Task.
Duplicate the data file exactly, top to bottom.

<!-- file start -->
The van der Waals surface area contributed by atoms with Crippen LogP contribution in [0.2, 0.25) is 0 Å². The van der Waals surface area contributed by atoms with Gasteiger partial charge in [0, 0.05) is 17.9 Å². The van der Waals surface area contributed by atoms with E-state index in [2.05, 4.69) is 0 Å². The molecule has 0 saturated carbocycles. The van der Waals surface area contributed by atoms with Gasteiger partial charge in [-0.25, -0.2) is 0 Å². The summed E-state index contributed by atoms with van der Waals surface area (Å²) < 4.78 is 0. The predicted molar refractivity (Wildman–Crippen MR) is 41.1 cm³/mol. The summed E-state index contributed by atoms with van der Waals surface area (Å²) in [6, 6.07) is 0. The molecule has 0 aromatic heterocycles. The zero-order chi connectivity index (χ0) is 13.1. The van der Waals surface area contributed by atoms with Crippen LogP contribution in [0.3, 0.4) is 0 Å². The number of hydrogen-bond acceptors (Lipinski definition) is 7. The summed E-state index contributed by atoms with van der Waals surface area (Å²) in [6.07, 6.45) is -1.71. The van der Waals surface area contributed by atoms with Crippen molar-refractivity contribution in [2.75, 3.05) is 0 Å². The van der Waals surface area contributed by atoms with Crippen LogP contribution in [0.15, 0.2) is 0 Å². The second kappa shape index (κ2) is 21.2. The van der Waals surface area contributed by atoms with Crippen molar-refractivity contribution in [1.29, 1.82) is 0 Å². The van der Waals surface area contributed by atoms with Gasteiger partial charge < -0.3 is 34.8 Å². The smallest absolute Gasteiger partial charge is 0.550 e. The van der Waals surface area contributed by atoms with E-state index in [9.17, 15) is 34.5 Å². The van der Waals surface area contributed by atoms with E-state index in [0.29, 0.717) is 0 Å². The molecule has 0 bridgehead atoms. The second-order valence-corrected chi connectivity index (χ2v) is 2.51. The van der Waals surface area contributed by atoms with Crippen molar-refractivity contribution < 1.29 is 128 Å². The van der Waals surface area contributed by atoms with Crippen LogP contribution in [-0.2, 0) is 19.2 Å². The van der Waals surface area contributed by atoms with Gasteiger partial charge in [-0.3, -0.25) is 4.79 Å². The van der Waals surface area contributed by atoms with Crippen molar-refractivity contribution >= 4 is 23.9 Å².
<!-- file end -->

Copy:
The van der Waals surface area contributed by atoms with Crippen LogP contribution in [0.2, 0.25) is 0 Å². The van der Waals surface area contributed by atoms with Gasteiger partial charge in [0, 0.05) is 17.9 Å². The van der Waals surface area contributed by atoms with E-state index in [2.05, 4.69) is 0 Å². The molecule has 0 saturated carbocycles. The van der Waals surface area contributed by atoms with Gasteiger partial charge in [-0.25, -0.2) is 0 Å². The summed E-state index contributed by atoms with van der Waals surface area (Å²) < 4.78 is 0. The predicted molar refractivity (Wildman–Crippen MR) is 41.1 cm³/mol. The summed E-state index contributed by atoms with van der Waals surface area (Å²) in [6, 6.07) is 0. The molecule has 0 aromatic heterocycles. The zero-order chi connectivity index (χ0) is 13.1. The van der Waals surface area contributed by atoms with Crippen LogP contribution in [0.3, 0.4) is 0 Å². The number of hydrogen-bond acceptors (Lipinski definition) is 7. The summed E-state index contributed by atoms with van der Waals surface area (Å²) in [6.07, 6.45) is -1.71. The van der Waals surface area contributed by atoms with Crippen molar-refractivity contribution in [2.75, 3.05) is 0 Å². The van der Waals surface area contributed by atoms with Crippen LogP contribution in [0.15, 0.2) is 0 Å². The second kappa shape index (κ2) is 21.2. The van der Waals surface area contributed by atoms with Crippen molar-refractivity contribution in [1.29, 1.82) is 0 Å². The van der Waals surface area contributed by atoms with Gasteiger partial charge < -0.3 is 34.8 Å². The smallest absolute Gasteiger partial charge is 0.550 e. The van der Waals surface area contributed by atoms with E-state index in [9.17, 15) is 34.5 Å². The van der Waals surface area contributed by atoms with E-state index in [0.29, 0.717) is 0 Å². The molecule has 0 bridgehead atoms. The second-order valence-corrected chi connectivity index (χ2v) is 2.51. The van der Waals surface area contributed by atoms with Crippen molar-refractivity contribution < 1.29 is 128 Å². The van der Waals surface area contributed by atoms with Crippen LogP contribution in [-0.2, 0) is 19.2 Å². The van der Waals surface area contributed by atoms with Gasteiger partial charge in [-0.3, -0.25) is 4.79 Å². The van der Waals surface area contributed by atoms with Crippen molar-refractivity contribution >= 4 is 23.9 Å².